Looking to enter the US market? Here’s what you should know

Looking to enter the US market

Paul, a 24-year-old musician from France, is the founder of Ishihara Design – an online store that sells t-shirts, hoodies, and other products with ’80s-inspired designs.
What’s so special about it?
The fact that the great majority of the store’s sales comes from the US – one of the world’s biggest markets, which has always been a tempting target for European sellers. And rightly so, as US retail e-commerce sales are estimated to reach nearly $561 billion by the end of 2019. Who wouldn’t like to have a share of that pie, right?
Apparently, Paul has found the fork to that e-commerce pie. The store that he launched just last year and is managing on the side of his day job as an English teacher, is estimated to soon exceed $15’000 in revenue.
So, we sat down with him to find out his secrets, lessons learned, and tips for other sellers on how to enter the market that every entrepreneur has their eyes on.

When targeting the US makes sense (and when it doesn’t)

For Ishihara Design, focusing on the US market from day one was a no-brainer. The store sells vaporwave and future funk-inspired clothing, which are big trends in the US right now. ”Besides, these trends originally come from the US, so obviously, this market was my first choice,” the store owner explains.

Looking to enter the US market Here's what you should know
Paul’s online store Ishihara Design that was inspired by vaporwave and future funk.

Nowadays, most new movements are born online, which allows anyone – regardless of their location – to discover and follow trends coming from the other side of the world. In the case of Ishihara Design, the founder noticed that retro vibes in music and fashion are becoming increasingly popular across the USA, and decided to use the momentum and launch his business.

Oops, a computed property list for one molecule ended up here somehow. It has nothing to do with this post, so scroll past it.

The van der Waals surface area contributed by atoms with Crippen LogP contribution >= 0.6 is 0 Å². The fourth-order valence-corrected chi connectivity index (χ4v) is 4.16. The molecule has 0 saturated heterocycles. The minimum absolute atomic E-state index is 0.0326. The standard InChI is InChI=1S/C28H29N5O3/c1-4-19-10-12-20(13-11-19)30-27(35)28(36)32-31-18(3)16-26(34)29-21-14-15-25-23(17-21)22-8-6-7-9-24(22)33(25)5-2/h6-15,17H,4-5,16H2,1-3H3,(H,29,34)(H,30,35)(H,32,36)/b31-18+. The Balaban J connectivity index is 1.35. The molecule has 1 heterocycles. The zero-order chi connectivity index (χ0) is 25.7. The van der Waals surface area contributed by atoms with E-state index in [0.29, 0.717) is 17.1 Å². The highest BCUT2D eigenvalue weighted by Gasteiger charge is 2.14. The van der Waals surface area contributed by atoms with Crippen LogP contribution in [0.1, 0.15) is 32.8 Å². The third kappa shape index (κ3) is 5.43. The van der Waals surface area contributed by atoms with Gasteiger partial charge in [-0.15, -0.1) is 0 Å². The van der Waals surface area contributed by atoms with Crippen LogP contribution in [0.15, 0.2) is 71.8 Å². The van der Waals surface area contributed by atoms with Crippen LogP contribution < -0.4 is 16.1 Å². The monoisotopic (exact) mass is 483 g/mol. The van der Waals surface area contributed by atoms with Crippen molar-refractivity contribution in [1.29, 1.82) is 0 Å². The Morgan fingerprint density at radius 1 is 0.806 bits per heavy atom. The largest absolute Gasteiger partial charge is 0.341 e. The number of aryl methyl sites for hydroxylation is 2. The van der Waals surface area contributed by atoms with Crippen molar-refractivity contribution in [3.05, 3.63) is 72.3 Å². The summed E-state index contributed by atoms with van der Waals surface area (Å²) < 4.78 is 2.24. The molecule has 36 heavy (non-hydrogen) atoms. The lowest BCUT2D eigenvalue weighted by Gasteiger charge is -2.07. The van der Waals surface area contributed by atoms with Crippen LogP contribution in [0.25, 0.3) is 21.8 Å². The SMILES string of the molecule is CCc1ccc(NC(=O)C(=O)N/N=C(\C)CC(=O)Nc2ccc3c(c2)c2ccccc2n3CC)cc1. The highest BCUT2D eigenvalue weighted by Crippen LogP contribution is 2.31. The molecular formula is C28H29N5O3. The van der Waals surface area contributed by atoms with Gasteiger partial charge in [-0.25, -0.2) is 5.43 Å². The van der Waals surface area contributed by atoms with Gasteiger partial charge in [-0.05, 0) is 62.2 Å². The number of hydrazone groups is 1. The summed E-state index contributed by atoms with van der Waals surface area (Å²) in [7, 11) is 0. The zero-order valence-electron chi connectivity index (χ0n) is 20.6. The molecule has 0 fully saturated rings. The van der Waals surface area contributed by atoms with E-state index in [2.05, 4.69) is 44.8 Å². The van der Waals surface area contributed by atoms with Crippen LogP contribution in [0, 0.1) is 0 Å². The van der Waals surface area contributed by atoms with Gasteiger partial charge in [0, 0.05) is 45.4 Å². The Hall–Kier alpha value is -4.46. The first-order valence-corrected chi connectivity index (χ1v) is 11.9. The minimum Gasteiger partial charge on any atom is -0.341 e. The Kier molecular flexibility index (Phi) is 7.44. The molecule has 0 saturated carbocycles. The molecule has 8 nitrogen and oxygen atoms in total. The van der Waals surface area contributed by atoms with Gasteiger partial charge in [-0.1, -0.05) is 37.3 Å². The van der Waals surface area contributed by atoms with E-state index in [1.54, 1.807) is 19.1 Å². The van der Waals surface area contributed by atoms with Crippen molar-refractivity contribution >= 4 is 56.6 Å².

”Because of its online origins, there was a great deal of transparency when it comes to the evolution of that style,” Paul says. Being aware of how the style has shaped and changed over time helped him create timely designs that spoke to the specific niche at that specific moment.
”Of course, trends continue to change. Therefore, it’s important to follow local trendsetters on social media, as well as ask customers for feedback and reviews,” he suggests. Shoppers from the target market can be a great inspiration for new products and designs.
Finally, asked when targeting the US doesn’t make sense, Paul says: ”I would not try to enter the US market with a geo-dependent niche product. For example, Americans probably wouldn’t buy Bastille Day-themed products because France’s Independence Day just isn’t really relevant to them. In such a case, I’d save effort and money and stick to the local market.”
Fair enough.

What are American shoppers like?

Do US shoppers differ from those from Europe? According to the owner of Ishihara Design, they do. 
”Americans, in my opinion, are on top of the ”food chain” when it comes to online shopping. They’re early adopters when compared to Europeans who are more conservative and reserved. And I’m not only talking about being open to new products but also to marketing Americans generally seem to be more receptive to different marketing tactics.”
That’s true. For example, stats show that Americans click on ads twice as often as Europeans. US customers are also quite open to email marketing – 61% are willing to receive promotional emails at least once a week. Europeans, on the other hand, are more concerned about their online privacy, which recently paved the path to the GDPR regulation.